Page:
And bowling from the Harrod Drive end is Brian Statham.
It all started in the summer of 1961, with an old fashioned billboard tied to a tree by Birkdale station in Southport. The brightly coloured printing announced that there would be a Cricket Festival at Southport and Birkdale CC’s Trafalgar Rd ground. The following Sunday was to feature a benefit game for Brian Statham: Lancashire CCC v Oxford University.
I had only lived in Southport for a couple of years since moving from Edinburgh after my mother was widowed, but, contrary to popular belief, many Scots are fascinated by cricket; I was intrigued, perhaps, by the attraction of the unknown. Luckily, my mother must have thought cricket a reputable attraction for a nine year old, and so I found myself with permission to walk the quarter of a mile or so to the ground from our house, and on a Sunday in June 1961 headed for my first cricket match.
At this distance I’m quite impressed by my daring in going up to the turnstyle, paying for entry and a scorecard, and entering the mysterious domain. Once through the gate, this being a few years before the ‘new’ pavilion was built, I was faced with a hedge and a marquee. Moving between the two, the first thing I saw was a cricketer sitting in a deckchair, surrounded by friends and family. With the bravery of youth I marched up to him and asked for his autograph. He smiled, signed my card, and I moved further round the boundary to try and decipher who he was.
It was then I was hit, smitten is probably a better word, by that murmuring silence of concentration that exists, uniquely, in a cricket ground. It was a glorious moment, and one I can still recapture. It was special, different and all encompassing. I had never sensed anything like it, and it still thrills me to this day. I worked out that the cricketer was Geoff Pullar, of Lancashire and England – my first cricketing hero. Captaining the University side was the Nawab of Pataudi. and how redolent of former times is that! Cricket has been a consistent and important part of my life ever since that June day, and I sometimes wonder what might have been had Geoff Pullar been surly or dismissive of me and refused to sign my card. I owe him a huge debt.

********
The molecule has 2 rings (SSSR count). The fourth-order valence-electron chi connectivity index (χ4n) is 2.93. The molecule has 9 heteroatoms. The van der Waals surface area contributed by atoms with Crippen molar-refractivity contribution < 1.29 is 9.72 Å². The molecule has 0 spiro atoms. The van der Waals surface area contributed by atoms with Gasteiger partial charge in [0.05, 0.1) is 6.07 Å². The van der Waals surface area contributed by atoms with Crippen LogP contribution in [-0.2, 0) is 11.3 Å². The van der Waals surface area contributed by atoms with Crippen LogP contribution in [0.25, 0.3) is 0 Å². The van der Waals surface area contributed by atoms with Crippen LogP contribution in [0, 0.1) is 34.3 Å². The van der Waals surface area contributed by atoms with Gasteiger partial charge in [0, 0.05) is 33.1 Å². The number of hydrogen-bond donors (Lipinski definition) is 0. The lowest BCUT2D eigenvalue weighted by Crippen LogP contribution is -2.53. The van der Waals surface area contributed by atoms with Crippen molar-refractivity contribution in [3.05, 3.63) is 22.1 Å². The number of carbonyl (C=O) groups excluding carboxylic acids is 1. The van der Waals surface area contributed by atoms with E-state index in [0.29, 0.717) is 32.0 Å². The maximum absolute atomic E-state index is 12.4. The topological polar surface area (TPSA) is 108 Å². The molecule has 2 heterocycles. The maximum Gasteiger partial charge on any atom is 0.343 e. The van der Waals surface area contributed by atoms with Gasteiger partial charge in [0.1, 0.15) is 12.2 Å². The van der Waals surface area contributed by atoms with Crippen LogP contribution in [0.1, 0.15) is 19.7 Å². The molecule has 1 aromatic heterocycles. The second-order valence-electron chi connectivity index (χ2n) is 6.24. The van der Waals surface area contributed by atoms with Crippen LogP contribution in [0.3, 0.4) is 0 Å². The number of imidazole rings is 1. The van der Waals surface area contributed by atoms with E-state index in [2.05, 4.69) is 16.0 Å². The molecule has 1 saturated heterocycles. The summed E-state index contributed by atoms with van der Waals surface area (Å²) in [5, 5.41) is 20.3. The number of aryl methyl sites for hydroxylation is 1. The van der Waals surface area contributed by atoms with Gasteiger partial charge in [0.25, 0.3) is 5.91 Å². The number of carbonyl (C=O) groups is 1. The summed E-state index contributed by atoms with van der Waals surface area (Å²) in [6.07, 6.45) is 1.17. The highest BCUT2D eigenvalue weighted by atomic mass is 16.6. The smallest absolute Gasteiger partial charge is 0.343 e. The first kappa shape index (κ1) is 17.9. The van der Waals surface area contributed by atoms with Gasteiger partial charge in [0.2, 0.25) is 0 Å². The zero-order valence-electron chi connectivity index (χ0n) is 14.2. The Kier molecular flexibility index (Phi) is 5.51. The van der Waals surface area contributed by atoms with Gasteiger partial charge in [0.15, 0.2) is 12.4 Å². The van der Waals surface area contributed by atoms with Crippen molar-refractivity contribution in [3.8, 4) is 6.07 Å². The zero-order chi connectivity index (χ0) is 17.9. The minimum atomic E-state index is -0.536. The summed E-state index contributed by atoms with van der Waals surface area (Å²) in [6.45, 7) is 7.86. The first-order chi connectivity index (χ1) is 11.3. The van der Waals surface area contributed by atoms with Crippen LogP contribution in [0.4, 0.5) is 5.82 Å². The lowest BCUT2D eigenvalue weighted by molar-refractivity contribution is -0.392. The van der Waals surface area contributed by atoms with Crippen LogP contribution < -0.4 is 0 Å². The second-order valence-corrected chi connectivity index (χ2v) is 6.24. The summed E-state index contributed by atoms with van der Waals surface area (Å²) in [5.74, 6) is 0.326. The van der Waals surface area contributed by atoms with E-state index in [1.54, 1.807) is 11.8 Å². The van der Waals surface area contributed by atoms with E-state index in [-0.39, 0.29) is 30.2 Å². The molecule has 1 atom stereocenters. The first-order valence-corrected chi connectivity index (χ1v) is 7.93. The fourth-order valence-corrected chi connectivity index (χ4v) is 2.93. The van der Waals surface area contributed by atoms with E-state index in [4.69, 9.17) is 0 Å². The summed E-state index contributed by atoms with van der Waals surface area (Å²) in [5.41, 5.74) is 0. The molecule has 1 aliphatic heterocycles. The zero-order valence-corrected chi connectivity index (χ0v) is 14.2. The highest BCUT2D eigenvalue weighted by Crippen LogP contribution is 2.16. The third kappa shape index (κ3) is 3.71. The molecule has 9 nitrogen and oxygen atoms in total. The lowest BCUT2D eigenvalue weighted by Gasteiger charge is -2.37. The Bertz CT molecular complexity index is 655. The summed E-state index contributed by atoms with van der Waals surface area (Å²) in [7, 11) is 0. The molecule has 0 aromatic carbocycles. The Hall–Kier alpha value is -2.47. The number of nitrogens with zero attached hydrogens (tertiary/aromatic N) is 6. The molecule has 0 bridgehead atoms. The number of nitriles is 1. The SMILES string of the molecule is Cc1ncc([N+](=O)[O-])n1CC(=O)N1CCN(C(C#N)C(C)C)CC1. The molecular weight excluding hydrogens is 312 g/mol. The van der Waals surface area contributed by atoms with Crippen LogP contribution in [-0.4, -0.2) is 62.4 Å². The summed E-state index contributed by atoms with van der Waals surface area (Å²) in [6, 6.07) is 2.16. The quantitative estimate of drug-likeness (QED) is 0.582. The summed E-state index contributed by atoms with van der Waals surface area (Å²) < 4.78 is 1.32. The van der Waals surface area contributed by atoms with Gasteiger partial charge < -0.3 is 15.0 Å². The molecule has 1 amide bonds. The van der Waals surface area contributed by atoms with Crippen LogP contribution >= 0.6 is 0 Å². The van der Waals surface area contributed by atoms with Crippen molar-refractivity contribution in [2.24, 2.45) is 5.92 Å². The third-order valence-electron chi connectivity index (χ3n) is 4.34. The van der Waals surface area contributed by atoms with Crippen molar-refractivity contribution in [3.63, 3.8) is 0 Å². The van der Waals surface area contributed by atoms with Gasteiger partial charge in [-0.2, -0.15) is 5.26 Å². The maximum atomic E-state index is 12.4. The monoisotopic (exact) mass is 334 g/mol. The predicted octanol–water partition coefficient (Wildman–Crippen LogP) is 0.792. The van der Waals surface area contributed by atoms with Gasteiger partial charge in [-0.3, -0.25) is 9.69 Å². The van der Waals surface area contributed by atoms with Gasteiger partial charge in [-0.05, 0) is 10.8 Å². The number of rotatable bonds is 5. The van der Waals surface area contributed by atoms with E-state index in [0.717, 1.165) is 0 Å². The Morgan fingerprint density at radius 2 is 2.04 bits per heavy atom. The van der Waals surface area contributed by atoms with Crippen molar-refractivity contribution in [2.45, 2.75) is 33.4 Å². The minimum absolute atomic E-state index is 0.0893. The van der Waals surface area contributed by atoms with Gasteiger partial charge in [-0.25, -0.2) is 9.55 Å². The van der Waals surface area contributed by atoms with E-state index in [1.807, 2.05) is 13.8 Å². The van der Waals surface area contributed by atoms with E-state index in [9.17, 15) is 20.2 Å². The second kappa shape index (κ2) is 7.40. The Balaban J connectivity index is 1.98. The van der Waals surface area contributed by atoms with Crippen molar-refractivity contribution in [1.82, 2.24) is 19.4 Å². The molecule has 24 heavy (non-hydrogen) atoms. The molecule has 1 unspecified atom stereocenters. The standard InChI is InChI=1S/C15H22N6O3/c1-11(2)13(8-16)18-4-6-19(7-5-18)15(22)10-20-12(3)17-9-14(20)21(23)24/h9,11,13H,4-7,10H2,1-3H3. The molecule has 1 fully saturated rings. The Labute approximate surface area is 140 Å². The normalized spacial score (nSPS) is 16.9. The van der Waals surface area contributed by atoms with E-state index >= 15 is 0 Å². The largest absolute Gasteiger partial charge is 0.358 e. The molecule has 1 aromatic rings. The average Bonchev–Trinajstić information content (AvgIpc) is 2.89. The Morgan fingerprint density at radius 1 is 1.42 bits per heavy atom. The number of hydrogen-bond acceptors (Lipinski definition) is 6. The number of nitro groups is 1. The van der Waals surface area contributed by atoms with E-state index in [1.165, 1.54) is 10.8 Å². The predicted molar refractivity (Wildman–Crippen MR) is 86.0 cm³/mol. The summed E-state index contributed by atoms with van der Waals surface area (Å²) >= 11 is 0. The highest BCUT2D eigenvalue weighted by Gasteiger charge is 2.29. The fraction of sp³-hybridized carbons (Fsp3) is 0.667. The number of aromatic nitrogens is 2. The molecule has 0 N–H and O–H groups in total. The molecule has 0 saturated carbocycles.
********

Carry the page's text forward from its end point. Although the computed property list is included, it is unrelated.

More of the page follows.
But, if Noddy was my introduction, Southport and Birkdale CC were to nurture my love of the summer game. Through that club I experienced all types of cricket and its followers, its moods and excitements, its highs and lows. So enthralled was I by the game that I started to haunt the place – winter and summer; if the schools were on holiday, you would find me at the Trafalgar Rd ground, mooching about.
There were a couple of like minded kids, and our chief collaborator was a lovely guy – Head groundsman, Peter Dury, ably aided and abetted by his shy assistant from Huddersfield, Brian Robertson. Peter was a great goundsman, responsible for some cracking county wickets at the ground, and still today an acknowledged expert on the art of groundsmanship, but it was his easy way with us youngsters which was the draw. Nowadays, of course, in line with Health, Safety and myriad other regulations, we wouldn’t be allowed anywhere near the place, but he patiently accommodated us, let us walk by the roller, explained the jobs he was doing, let us ‘help’ him by fetching and carrying, and gave us the odd cuppa when he stopped for a brew. What he was really doing, I suppose, was introducing us to the folklore of the game and the huge hinterland it has, far beyond the run scoring and wicket taking. We babbled, and he talked quietly, answering questions, pointing out cricketing terms and knowledge, letting us soak up the atmosphere of a cricket ground in all seasons and moods. Occasionally we’d have a game of French cricket with local rules behind the old fashioned pavilion. The aroma of his shed – all petrol, grass cuttings and creosote, is in my nose as I write, and never fails to bring back memories when I come across it. Peter played for the Extra X1, ans the Sunday he scored a century (possibly aginst Jabisco!) I was ecstatic!
And so I came to love S and B and everything about it. Within a couple of years a friend and I had become schoolboy members. Neither of us having fathers in the club, we were a bit detached, and, in those far off formal days, the members must have wondered just exactly who were the two earnest lads who seemed to haunt the ground and pavilion. We didn’t mind -we knew all the players and club officials, invested them with personalities, watched out for their mannerisms. Silent observers, we had our very own cricketing soap opera – and it was fascinating!
Over the years the attraction continued. Eventually I got to work the scoreboard (instruction from Andrew AD Bunting: Don’t put it up when I’m on 13!) and then became scorer for the Extra X1 on Sundays. We played for the schoolboy sides, received fine coaching from college lecturer, Jim Marsh, a man of inestimable patience, and had the joy of playing on the hallowed turf.
Looking back, it’s easy to see that these were halcyon days – for S and B, and perhaps for cricket. The International Cavaliers played at the ground, TV Cameras, legendary names – Hall, Griffiths, Sobers, Kanhai, Gibbs, and commentators such as Brian Johnston, John Arlott, Dennis Compton, Ritchie Benaud and Learie Constantine. World stars, playing down the road from my house! No wonder my love affair with the game intensified as I moved through my teenage years.